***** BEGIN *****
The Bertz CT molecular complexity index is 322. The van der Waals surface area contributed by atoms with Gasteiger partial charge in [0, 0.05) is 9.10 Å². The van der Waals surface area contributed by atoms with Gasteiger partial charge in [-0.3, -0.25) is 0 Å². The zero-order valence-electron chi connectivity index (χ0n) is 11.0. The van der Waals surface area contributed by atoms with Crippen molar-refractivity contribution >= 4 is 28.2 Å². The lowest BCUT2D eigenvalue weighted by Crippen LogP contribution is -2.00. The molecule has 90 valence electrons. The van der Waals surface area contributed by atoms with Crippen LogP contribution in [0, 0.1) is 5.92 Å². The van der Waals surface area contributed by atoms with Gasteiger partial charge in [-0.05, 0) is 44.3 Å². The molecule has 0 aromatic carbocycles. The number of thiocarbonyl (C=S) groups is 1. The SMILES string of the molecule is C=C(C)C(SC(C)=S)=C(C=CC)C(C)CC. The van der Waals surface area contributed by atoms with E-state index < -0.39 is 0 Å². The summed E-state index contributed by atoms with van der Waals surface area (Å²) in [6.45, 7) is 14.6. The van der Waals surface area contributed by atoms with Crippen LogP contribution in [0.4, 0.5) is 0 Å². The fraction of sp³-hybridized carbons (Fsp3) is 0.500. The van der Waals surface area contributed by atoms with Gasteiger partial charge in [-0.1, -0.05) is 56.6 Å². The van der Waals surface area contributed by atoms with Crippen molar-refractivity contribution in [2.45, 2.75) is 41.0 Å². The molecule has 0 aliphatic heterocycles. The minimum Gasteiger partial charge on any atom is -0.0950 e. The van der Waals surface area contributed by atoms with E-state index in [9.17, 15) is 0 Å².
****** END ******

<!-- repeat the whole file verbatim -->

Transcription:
The Bertz CT molecular complexity index is 322. The van der Waals surface area contributed by atoms with Gasteiger partial charge in [0, 0.05) is 9.10 Å². The van der Waals surface area contributed by atoms with Gasteiger partial charge in [-0.3, -0.25) is 0 Å². The zero-order valence-electron chi connectivity index (χ0n) is 11.0. The van der Waals surface area contributed by atoms with Crippen molar-refractivity contribution >= 4 is 28.2 Å². The lowest BCUT2D eigenvalue weighted by Crippen LogP contribution is -2.00. The molecule has 90 valence electrons. The van der Waals surface area contributed by atoms with Crippen LogP contribution in [0, 0.1) is 5.92 Å². The van der Waals surface area contributed by atoms with Gasteiger partial charge in [-0.05, 0) is 44.3 Å². The molecule has 0 aromatic carbocycles. The number of thiocarbonyl (C=S) groups is 1. The SMILES string of the molecule is C=C(C)C(SC(C)=S)=C(C=CC)C(C)CC. The van der Waals surface area contributed by atoms with E-state index < -0.39 is 0 Å². The summed E-state index contributed by atoms with van der Waals surface area (Å²) in [6.45, 7) is 14.6. The van der Waals surface area contributed by atoms with Crippen LogP contribution in [0.4, 0.5) is 0 Å². The fraction of sp³-hybridized carbons (Fsp3) is 0.500. The van der Waals surface area contributed by atoms with Gasteiger partial charge in [-0.1, -0.05) is 56.6 Å². The van der Waals surface area contributed by atoms with Crippen molar-refractivity contribution in [2.45, 2.75) is 41.0 Å². The molecule has 0 aliphatic heterocycles. The minimum Gasteiger partial charge on any atom is -0.0950 e. The van der Waals surface area contributed by atoms with E-state index in [9.17, 15) is 0 Å².